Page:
How to Produce a Song: The 7 Stages of Music Production

music production
Music producer in a recording studio

In this post, I’ll break down the 7 stages of music production. In a traditional live instrument production these stages can take place in different locations with multiple engineers involved or in a small studio with a couple of people. Electronic producers and beatmakers typically do everything themselves on their laptops. In some cases the only live instrument they record and produce is the vocal. No matter what the production style is, each song will go through most or all of these stages even if some of the stages are less noticeable.


Stage 1: Songwriting

It all begins with an idea that becomes the song. Melody, rhythm, and lyrics. Then comes the chord progression and the first version of the song structure. After the inspiration hits an artist they will usually turn it into an 8-bar looping chorus or an inspired 16 bars of verse and then figure out the rest of the song later.


Stage 2: Pre-Production

Pre-production is where the song arrangement takes its final shape as far as the instrumentation and song structure. Everybody’s ideas are auditioned and the best idea wins. Parts are practiced to perfection and all live and software instrument sounds are designed, adjusted, and saved.


Stage 3: Recording

Recording is about executing and capturing a performance. That can be a full band playing together live off the floor, a singer overdubbing their vocals, or a beatmaker recording or sequencing MIDI performances. For vocals and live instruments the recording chain should be the best quality available.


Stage 4: Editing

Editing is compositing the best takes into one take unless it was recorded perfectly in one take. After the takes have been composited and crossfaded the tracks are edited for timing according to the click track BPM and grid lines. Then any tuning fixes and processing are done. Finally the tracks are consolidated in preparation for mixing.



Stage 5: Mixing

Mixing begins with level balance and stereo panning of each track. Then tracks are processed in series with EQ and dynamics, and in parallel with delay and reverb. Track parameter automation is the last step before the song is mastered.



Stage 6: Mastering

The purpose of mastering is to make sure the song sounds great on any playback system: headphones, earbuds, large and small home speakers, car stereo, club and concert sound systems. The first step is to remove any noise, clicks or pops. Then the final Compressor, EQ, and Limiter adjustments are made for maximum clarity and universal playback reference level.



Stage 7: Production

Production is the overall process of taking a song from an idea to a finished product that can be downloaded or streamed by listeners. It’s the organization and overseeing of the songs, sounds, performances, places and people. It’s also the project management of the budget and schedule. Ultimately the songs will dictate everything about the production.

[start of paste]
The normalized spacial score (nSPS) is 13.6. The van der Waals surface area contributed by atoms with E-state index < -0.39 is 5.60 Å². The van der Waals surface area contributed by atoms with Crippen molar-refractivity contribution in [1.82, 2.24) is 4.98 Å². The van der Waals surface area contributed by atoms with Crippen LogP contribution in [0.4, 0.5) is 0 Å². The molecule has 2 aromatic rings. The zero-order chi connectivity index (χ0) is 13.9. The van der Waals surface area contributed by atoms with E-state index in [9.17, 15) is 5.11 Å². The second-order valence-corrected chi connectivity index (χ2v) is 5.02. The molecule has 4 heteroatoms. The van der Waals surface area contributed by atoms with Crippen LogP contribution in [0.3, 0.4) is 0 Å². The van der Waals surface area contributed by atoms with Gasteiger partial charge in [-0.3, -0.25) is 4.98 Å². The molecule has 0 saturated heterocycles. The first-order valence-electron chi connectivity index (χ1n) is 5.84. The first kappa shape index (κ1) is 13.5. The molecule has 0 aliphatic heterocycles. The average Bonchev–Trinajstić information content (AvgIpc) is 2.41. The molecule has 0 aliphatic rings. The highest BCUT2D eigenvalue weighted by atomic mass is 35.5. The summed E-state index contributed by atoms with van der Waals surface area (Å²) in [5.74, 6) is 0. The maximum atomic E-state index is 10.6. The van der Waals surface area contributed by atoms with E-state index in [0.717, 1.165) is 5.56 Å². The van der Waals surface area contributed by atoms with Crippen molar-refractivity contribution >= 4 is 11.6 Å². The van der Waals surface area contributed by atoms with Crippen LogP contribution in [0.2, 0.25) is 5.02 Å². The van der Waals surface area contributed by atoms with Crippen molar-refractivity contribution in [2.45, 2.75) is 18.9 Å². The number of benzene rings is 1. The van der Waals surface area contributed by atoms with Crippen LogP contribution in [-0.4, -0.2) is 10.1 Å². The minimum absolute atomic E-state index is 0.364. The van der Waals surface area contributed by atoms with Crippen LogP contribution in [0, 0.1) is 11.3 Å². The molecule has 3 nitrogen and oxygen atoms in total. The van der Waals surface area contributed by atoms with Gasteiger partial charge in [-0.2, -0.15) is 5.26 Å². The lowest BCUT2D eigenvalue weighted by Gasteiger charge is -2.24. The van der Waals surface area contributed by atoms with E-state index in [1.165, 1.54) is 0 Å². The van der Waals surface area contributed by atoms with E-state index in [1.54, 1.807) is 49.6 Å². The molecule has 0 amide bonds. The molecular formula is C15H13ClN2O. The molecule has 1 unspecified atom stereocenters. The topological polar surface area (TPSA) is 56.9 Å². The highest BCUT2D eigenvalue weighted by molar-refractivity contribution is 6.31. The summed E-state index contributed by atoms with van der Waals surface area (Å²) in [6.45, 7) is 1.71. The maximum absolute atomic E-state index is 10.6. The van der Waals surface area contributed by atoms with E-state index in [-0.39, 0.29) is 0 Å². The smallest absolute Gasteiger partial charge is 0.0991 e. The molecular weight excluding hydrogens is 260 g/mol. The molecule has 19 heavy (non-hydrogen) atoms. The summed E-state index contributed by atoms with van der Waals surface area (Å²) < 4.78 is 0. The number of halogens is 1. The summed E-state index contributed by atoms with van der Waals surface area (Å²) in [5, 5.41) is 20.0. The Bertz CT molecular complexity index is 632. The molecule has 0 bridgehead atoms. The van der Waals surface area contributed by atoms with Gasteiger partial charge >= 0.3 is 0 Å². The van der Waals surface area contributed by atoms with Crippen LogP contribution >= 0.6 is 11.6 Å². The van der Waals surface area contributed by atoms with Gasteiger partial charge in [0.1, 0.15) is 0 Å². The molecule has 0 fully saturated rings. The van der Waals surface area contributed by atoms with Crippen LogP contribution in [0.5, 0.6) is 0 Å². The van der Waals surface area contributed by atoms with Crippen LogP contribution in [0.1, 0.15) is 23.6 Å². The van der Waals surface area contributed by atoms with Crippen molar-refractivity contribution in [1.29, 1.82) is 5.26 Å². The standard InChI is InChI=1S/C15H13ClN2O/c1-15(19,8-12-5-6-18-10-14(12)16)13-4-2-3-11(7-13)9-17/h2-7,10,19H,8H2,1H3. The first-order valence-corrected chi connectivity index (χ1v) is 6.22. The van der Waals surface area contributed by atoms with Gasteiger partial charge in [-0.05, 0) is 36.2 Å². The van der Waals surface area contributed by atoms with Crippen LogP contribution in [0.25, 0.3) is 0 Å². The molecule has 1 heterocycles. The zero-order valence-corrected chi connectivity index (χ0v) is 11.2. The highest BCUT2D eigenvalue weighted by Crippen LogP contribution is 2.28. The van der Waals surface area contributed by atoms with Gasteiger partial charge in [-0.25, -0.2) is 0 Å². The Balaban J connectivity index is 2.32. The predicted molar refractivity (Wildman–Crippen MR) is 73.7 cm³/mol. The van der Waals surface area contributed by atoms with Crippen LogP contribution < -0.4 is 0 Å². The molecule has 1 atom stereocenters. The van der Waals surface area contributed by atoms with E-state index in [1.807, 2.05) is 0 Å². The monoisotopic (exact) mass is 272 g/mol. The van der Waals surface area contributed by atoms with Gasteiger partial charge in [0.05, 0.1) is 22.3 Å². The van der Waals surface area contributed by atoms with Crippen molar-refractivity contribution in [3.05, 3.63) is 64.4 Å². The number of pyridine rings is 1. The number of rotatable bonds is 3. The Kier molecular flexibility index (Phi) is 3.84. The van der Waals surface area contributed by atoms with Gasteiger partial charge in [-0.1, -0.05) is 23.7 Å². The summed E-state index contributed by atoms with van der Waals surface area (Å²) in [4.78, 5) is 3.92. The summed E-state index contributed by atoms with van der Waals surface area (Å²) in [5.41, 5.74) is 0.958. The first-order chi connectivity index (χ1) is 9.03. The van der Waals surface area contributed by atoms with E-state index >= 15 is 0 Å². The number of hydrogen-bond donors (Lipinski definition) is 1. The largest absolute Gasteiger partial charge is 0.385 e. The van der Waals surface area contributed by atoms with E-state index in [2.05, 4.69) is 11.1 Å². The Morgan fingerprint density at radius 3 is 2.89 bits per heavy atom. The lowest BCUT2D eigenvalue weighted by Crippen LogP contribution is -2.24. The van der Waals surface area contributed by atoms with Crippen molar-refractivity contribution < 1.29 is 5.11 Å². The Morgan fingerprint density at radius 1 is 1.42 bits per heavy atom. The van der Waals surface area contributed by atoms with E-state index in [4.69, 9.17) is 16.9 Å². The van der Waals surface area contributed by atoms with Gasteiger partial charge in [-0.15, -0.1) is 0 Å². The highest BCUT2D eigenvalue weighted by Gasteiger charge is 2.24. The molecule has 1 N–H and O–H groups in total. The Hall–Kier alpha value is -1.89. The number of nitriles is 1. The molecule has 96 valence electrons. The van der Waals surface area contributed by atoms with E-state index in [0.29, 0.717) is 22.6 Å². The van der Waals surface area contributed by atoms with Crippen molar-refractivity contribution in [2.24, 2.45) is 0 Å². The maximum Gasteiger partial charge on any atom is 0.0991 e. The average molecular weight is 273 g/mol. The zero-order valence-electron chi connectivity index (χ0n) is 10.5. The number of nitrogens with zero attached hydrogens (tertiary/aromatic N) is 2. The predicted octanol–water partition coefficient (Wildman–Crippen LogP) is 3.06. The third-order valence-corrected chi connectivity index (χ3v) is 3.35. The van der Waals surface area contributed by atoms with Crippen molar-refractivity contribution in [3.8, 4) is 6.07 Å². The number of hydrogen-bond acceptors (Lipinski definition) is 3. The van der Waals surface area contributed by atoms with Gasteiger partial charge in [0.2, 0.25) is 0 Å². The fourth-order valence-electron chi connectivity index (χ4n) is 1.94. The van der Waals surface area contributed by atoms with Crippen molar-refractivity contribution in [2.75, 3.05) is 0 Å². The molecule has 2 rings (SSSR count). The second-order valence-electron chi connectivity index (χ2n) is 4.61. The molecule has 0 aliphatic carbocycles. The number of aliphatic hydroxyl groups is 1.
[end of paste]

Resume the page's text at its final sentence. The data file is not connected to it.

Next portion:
"Sound Design is the new Pre-Production" - Futch


I like to say that sound design is the new pre-production because a lot of music production is electronic now. Before computer recording, DAWs and electronic production rose to prominence in the late 90's and early 00's most music was live, or overdubbed, analog recordings of live musicians. This required a lot of rehearsal of the musician's parts and the song structure. Bands and producers would typically spend a few days or a few weeks auditioning sounds, practicing parts, and finalizing song arrangements before heading into the recording studio. This optimized the time spent using the recording studio and meant that everyone simply had to execute the well-rehearsed songs.

With electronic songwriting and production the emphasis is now on sound design. Usually the music producer/songwriter/programmer/beat maker is all one person, customizing sounds on their laptop. Most of the time spent working on the some involves tweaking knobs, pressing buttons, connecting LFOs and envelopes to synth or sampler parameters to create motion in the sound. Customizing effect chains and sculpting sounds with stock DAW plugins and VSTs.


Conclusion: Songwriting and music production can be done in many different ways. There are a few traditional sequences that make sense to most people but it all depends on what you are trying to achieve. Pop music songwriting and production will require a different approach that punk rock or reggae production. The genre and style of the music and artist will help to determine the amount and style of editing the song needs. Will you program the beats, record drums live off the floor, or quantize every beat during editing? Will you use Auto-tune as an effect, as pitch correction on every note, or not use it at all? Maybe the best way to go about things is to try every approach you can and see which styles and techniques resonate with you and the songs.


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Futch - Music Production Coach, Ableton Certified Trainer


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